Telstra tries to head off a shareholder revolt over bonuses for senior executives

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  • Telstra is trying to head off a vote against its remuneration policy at its AGM next week.
  • Shareholders are upset that bonuses are being paid to executives when the share price has fallen.
  • Chairman John Mullen has apologised for lack of transparency.

Telstra has written letter to shareholders, apologising for a lack of transparency over senior executive bonuses and hopes to head off a shareholder revolt at the annual general meeting.

Proxy advisers are recommending a vote against the remuneration report of Australia’s biggest telco at the shareholder meeting next week.

That could mean a first strike which happens when 25% of votes are against the remuneration report. A second strike would mean an automatic spill of the board of directors.

A strike against Telstra would be the biggest company to be hit since AMP’s remuneration report was rejected by a record 61.4% of shareholders in May this year.

Telstra chairman John Mullen says he knows some shareholders are disappointed with this year’s remuneration outcome.

“We set what we believed was a demanding plan for our management team in the face of these challenges and even though many of these were met, we recognise that this has not translated into positive outcomes for our shareholders,” he writes.

Telstra last year introduced a new incentive plan for executives, called the Executive Variable Remuneration Plan (EVP), combing the previous Short Term Incentive and Long Term Incentive into a simplified variable plan over a five years, supporting “long-term shareholder value creation”.

In 2018, bonuses were cut as shareholder returns fell. The incentive payments for the CEO and Group Executives were reduced by 30% to 66% of their target opportunity.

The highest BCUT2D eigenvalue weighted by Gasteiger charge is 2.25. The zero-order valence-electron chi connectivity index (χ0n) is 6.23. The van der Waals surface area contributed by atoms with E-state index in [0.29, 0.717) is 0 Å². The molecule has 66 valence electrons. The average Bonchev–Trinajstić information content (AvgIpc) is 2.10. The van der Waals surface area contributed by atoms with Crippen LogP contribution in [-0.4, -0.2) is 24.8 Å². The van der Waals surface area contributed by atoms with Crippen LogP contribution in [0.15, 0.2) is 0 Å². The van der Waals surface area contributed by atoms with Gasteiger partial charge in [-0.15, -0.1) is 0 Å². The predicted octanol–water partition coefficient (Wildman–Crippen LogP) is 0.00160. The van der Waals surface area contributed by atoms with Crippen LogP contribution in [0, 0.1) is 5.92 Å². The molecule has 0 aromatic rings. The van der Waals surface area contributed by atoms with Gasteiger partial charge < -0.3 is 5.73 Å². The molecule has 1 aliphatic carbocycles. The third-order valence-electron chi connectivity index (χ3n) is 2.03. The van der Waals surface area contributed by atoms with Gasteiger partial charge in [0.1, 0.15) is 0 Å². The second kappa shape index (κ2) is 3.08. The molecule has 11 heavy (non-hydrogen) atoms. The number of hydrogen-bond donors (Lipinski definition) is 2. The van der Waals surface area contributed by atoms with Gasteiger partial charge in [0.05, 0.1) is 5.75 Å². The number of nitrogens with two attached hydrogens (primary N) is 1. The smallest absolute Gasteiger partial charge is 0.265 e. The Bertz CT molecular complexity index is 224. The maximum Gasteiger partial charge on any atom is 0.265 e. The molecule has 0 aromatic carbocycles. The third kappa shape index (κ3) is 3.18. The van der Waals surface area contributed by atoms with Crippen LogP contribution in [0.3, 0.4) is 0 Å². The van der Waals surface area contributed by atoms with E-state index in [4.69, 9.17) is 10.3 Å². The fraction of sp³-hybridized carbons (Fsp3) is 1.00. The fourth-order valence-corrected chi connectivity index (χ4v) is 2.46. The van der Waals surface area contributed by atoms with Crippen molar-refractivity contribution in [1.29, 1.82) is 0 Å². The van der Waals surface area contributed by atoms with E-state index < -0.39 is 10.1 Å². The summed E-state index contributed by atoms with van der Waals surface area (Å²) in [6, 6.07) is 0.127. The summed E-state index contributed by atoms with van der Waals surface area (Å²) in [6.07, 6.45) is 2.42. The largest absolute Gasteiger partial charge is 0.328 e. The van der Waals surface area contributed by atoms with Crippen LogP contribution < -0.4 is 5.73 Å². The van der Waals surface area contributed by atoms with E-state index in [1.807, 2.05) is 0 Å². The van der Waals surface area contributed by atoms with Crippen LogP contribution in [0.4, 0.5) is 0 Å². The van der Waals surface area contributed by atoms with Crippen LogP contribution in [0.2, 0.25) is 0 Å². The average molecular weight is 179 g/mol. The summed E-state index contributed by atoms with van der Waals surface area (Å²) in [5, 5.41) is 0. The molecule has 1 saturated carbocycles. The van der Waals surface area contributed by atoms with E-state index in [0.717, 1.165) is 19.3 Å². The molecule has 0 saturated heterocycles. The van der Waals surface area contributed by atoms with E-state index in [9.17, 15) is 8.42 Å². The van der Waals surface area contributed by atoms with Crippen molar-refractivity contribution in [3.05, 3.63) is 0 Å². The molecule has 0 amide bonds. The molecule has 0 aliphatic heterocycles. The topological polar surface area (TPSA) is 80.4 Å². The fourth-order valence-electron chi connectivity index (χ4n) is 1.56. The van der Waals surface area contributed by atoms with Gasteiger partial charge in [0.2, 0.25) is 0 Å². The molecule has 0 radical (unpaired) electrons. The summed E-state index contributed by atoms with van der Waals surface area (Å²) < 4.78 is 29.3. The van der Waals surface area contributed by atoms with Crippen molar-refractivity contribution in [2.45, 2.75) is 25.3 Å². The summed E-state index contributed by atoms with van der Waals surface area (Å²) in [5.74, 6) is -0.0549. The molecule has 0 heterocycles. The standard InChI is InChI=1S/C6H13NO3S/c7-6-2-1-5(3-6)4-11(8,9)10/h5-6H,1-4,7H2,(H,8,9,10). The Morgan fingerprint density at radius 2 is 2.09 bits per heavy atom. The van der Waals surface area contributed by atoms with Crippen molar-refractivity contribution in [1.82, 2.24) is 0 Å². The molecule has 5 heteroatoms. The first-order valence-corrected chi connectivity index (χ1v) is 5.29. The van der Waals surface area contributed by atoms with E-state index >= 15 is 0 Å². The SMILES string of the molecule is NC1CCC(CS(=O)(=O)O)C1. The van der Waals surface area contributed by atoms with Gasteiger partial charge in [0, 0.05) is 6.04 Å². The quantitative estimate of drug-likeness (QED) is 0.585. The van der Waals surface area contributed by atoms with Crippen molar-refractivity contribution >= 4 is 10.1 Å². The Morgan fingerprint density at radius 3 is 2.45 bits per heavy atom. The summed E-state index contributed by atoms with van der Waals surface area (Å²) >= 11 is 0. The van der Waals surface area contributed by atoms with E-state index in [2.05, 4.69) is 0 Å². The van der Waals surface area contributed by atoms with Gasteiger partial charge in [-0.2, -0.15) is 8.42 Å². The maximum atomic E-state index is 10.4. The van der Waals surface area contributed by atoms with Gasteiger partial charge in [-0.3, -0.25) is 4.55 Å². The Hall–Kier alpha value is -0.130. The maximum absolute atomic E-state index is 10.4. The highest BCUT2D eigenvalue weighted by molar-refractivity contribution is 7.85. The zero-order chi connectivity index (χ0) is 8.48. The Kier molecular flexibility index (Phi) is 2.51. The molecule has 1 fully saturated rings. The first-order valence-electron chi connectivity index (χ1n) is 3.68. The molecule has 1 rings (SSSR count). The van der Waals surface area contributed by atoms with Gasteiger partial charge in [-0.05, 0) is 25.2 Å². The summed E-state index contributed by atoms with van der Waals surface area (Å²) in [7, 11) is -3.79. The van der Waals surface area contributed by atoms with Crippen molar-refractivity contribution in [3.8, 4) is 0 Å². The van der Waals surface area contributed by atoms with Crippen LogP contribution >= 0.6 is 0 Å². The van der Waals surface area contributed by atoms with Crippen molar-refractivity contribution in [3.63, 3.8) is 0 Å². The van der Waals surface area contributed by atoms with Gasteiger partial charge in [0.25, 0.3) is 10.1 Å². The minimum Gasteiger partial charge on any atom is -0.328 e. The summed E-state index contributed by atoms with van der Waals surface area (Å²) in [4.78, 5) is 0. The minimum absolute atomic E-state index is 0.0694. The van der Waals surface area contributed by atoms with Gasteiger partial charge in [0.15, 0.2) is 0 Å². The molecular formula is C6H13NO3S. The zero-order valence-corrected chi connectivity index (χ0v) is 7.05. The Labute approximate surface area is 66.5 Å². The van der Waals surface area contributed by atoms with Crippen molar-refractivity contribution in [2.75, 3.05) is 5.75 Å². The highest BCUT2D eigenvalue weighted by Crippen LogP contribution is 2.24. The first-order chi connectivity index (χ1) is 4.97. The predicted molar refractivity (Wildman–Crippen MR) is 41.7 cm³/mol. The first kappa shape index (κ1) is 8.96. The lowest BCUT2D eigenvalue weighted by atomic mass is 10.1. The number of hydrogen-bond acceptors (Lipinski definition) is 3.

“We recognise that despite this action by the board, some shareholders still feel that our remuneration outcomes were either not sufficiently transparent or resulted in higher payouts than shareholders felt were reasonable,” says Mullen.

“With hindsight, we recognise we perhaps did not provide enough transparency around some of the metrics that we adopted to measure management performance and the reasons as to why these were chosen. For this we apologise.”

Telstra’s business is being hit by the loss of fixed line income as the NBN rolls out across Australia. Telstra’s full year profit fell 8.9% to $3.53 billion and last month the telco cut its profit guidance.

Mullen says Telstra’s earnings and share price have been under pressure due to market disruption and competitive intensity.

“We believe that in challenging market conditions, motivating and incentivising management becomes even more critical to the future success of the business and maximising shareholder value,” he says.

“For the board this means that we will set targets for management that we think are ambitious and deliver lasting value to shareholders despite the market environment.

“The achievement of these targets will inevitably mean that variable compensation may be paid even at a time of a poorly performing share price.”

Mullen says total remuneration structure is designed to link financial rewards directly to senior executive contributions, company performance and long term shareholder value creation.

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